Sound and your film

24 03 2008

It is almost a mantra that one thing that separates a low budget film from a higher budget one is something that actually doesn’t cost very much money at all — attention to sound.  Colin Mulvany, over at Mastering Multimedia, discusses why sound is important to your final product and how to work that into your process. One great note that he talks about is using the L-cut, or split edit.

Always use split edits. The split edit separate the professional editor from the amateur. The way I define a split edit is that you want to hear the person before you see them. Split edits, also called L-cuts really make your video flow smoothly between a-roll and b-roll. Just watch a video where a person appears and starts to talk. It can be jarring to the viewer. You can fix it by unlinking the video and audio track, roll the talking head video back about four seconds, then tuck the exposed audio on a separate track under the outgoing b-roll clip. You now have a smooth transition viewers will hardly notice. There are a half a dozen ways to do a split edit. Find the way that works best for you.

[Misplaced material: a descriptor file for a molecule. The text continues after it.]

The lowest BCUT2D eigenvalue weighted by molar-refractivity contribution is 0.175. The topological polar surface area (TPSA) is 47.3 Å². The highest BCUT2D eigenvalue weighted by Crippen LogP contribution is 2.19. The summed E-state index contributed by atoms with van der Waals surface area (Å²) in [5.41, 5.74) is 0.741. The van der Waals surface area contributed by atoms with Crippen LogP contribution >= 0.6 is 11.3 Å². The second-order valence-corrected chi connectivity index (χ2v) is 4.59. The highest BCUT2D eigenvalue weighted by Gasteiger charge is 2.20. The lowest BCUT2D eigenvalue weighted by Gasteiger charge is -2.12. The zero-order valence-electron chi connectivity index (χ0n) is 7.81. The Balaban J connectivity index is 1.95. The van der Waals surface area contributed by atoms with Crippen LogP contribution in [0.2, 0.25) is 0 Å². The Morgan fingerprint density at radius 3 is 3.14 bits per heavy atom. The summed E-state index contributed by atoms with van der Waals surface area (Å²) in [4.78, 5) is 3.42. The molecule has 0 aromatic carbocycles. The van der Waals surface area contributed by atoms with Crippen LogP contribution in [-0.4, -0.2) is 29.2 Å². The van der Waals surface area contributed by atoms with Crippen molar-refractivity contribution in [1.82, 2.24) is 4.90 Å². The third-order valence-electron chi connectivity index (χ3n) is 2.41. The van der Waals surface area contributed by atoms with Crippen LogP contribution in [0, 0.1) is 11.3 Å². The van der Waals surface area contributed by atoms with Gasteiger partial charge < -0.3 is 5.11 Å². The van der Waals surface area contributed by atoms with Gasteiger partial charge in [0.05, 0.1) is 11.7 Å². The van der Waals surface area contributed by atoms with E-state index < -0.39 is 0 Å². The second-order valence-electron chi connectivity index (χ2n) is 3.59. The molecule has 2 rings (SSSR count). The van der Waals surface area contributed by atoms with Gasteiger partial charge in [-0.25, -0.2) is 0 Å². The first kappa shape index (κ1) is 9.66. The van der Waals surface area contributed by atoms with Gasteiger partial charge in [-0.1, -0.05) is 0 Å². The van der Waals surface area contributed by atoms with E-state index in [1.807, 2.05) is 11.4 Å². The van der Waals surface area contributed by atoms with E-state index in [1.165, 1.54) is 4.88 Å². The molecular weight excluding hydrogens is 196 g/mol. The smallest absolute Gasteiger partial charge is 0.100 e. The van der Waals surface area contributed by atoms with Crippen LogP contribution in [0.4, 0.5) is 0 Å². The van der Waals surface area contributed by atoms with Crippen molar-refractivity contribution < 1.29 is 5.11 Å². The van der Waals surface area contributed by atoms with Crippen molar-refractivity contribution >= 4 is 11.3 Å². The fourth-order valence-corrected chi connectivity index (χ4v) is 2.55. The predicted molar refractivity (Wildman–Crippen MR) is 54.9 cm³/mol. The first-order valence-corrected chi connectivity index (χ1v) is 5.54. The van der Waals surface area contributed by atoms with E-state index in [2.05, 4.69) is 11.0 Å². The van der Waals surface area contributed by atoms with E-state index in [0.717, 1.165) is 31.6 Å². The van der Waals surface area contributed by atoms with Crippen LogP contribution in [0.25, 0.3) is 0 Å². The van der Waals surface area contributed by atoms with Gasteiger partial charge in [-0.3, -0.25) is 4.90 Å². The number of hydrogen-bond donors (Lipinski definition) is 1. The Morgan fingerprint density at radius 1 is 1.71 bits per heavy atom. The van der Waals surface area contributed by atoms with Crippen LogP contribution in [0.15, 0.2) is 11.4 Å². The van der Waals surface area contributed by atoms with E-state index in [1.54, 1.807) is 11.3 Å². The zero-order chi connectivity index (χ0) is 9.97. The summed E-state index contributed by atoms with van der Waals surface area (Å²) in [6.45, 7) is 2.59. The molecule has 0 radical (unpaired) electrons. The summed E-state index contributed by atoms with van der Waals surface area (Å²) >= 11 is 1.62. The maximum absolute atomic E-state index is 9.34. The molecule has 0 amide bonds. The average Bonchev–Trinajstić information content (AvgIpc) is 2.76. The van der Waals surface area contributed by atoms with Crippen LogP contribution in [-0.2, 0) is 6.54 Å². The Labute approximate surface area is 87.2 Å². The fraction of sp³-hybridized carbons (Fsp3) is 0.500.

One of the best things about L-cuts is that they tend to smooth out cuts. In fact, I always make my sound cut happen at a different place than my picture cut (except at scene transitions or when I want my audience to feel my cut). Even if all that means is extending the outgoing track ten frames until the next word of dialogue begins.

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